Heretic laws

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Under heretic laws are understood v. a. the laws against heresy issued by Frederick II . These are in detail:

  • the Law of 22 November 1220 (on the occasion of his coronation as emperor, extended on 22 November 1232 and again extended 1238/ 39 )
  • the Law for Lombardy 1224 (especially against the Patarenes and Waldensians, who were strong in northern Italy )
  • the law for Sicily 1231, raised to the imperial law 1238/39
  • the law for Germany 1232, repeated almost verbatim and also elevated to the Reichsgesetz 1238/39.

In particular, the law for Lombardy provided for the imposition of various penalties up to the death penalty (consistently by burning) for those heretics who had been condemned by the Church and given to the secular arm. The secular authorities were obliged, if the Church or even ordinary Catholics so demanded, to arrest all suspected of heresy and bring them to justice. The Dominicans should be given all support and protection. At the same time, the French King Louis VIII also passed heretic laws.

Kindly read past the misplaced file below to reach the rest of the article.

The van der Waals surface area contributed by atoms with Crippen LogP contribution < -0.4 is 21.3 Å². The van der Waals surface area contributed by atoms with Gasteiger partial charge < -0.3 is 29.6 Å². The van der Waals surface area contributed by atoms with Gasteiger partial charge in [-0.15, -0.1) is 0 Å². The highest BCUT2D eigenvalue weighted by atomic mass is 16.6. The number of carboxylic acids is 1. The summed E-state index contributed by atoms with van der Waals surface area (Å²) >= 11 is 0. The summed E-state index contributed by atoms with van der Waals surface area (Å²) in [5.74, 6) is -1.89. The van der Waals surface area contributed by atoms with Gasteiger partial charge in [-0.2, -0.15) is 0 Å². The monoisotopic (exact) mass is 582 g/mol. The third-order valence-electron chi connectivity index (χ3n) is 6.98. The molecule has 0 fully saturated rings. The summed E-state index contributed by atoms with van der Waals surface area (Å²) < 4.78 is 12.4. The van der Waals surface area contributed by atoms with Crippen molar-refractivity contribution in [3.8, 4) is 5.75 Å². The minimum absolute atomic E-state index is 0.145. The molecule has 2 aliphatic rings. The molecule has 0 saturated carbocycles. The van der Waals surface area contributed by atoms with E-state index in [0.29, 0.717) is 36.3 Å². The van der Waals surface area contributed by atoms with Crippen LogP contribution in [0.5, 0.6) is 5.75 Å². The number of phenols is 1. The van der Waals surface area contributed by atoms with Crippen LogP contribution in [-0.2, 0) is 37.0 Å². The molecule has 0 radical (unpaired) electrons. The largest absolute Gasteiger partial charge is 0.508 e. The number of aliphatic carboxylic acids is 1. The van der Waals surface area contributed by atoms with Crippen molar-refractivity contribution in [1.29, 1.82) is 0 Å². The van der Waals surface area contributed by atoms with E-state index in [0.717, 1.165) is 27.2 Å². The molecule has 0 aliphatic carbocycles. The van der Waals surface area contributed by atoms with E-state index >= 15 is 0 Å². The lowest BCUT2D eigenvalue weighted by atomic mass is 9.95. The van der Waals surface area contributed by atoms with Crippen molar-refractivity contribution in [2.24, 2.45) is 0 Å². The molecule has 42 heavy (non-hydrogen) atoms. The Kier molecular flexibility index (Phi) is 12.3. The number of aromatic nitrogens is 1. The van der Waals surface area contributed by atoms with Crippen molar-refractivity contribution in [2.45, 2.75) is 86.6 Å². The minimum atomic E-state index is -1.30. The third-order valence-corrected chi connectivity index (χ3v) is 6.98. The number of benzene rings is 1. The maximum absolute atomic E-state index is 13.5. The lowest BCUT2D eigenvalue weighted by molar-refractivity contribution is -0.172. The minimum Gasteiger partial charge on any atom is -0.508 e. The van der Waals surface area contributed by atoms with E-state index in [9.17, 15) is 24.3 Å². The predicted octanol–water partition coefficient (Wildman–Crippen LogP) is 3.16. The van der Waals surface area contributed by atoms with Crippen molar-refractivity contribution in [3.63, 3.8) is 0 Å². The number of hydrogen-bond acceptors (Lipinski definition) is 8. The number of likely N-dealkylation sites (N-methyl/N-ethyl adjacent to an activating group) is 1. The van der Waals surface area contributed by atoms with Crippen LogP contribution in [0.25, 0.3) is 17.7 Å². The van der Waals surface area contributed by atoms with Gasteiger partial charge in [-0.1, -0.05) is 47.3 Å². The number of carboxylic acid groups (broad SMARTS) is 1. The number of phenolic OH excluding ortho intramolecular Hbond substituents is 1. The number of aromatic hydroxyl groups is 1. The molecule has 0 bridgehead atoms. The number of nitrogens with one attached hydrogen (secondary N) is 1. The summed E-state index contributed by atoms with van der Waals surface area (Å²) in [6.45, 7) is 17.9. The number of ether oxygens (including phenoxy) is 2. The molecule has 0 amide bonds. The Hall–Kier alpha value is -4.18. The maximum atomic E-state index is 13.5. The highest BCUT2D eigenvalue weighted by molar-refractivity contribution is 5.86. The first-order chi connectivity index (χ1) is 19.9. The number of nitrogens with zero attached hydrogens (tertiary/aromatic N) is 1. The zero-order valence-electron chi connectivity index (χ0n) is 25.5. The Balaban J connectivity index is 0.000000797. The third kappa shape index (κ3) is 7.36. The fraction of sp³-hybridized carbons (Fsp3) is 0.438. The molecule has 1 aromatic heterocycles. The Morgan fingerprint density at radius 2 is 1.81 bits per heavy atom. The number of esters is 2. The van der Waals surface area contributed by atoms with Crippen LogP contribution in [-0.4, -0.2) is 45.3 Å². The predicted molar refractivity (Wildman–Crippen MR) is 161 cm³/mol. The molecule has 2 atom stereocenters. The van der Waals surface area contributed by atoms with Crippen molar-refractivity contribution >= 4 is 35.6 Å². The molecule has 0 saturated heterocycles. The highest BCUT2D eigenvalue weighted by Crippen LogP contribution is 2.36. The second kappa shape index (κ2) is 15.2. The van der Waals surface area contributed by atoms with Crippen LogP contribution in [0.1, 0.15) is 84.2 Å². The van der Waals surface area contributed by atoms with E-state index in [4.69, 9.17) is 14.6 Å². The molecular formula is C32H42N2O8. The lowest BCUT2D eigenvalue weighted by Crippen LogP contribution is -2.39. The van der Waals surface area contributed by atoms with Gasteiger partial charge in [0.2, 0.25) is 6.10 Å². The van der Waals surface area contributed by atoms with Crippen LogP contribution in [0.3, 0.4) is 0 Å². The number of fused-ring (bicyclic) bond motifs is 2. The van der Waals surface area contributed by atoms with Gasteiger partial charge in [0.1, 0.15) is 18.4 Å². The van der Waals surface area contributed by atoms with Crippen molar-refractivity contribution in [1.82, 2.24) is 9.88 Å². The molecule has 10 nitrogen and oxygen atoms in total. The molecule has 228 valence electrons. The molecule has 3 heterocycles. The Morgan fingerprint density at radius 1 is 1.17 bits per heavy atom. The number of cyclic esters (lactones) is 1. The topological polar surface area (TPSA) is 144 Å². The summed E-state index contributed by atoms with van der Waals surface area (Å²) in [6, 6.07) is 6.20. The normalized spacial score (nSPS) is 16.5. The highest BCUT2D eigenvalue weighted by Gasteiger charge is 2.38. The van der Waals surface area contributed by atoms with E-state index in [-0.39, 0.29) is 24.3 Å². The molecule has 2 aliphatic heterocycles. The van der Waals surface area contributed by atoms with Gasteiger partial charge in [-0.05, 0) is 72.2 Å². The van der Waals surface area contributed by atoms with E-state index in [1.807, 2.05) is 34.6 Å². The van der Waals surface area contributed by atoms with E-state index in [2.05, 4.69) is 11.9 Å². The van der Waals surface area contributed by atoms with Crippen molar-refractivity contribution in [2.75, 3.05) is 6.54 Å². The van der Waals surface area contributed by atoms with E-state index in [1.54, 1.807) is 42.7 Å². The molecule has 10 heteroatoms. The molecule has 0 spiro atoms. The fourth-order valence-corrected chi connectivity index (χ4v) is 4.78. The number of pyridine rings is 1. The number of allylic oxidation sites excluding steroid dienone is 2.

Heretic laws were also passed in England in 1554 (persecution of Protestants ) and 1593 (persecution of Puritans ) (see Puritanism , History of England ).


  • Kurt-Victor Selge : The heretic policy of Frederick II. In: Gunther G. Wolf (Ed.): Stupor Mundi. On the history of Frederick II of Hohenstaufen (= Paths of Research 101). 2nd completely revised edition. Wissenschaftliche Buchgesellschaft, Darmstadt 1982, ISBN 3-534-07887-X , pp. 449-493.
  • Sascha Ragg: Heretics and Law. The secular heretic legislation of the High Middle Ages under the influence of Roman and canon law (= Monumenta Germaniae Historica. Studies and Texts. Vol. 37). Hahnsche Buchhandlung, Hannover 2006, ISBN 3-7752-5737-3 (also: Konstanz, Univ., Diss., 2004).

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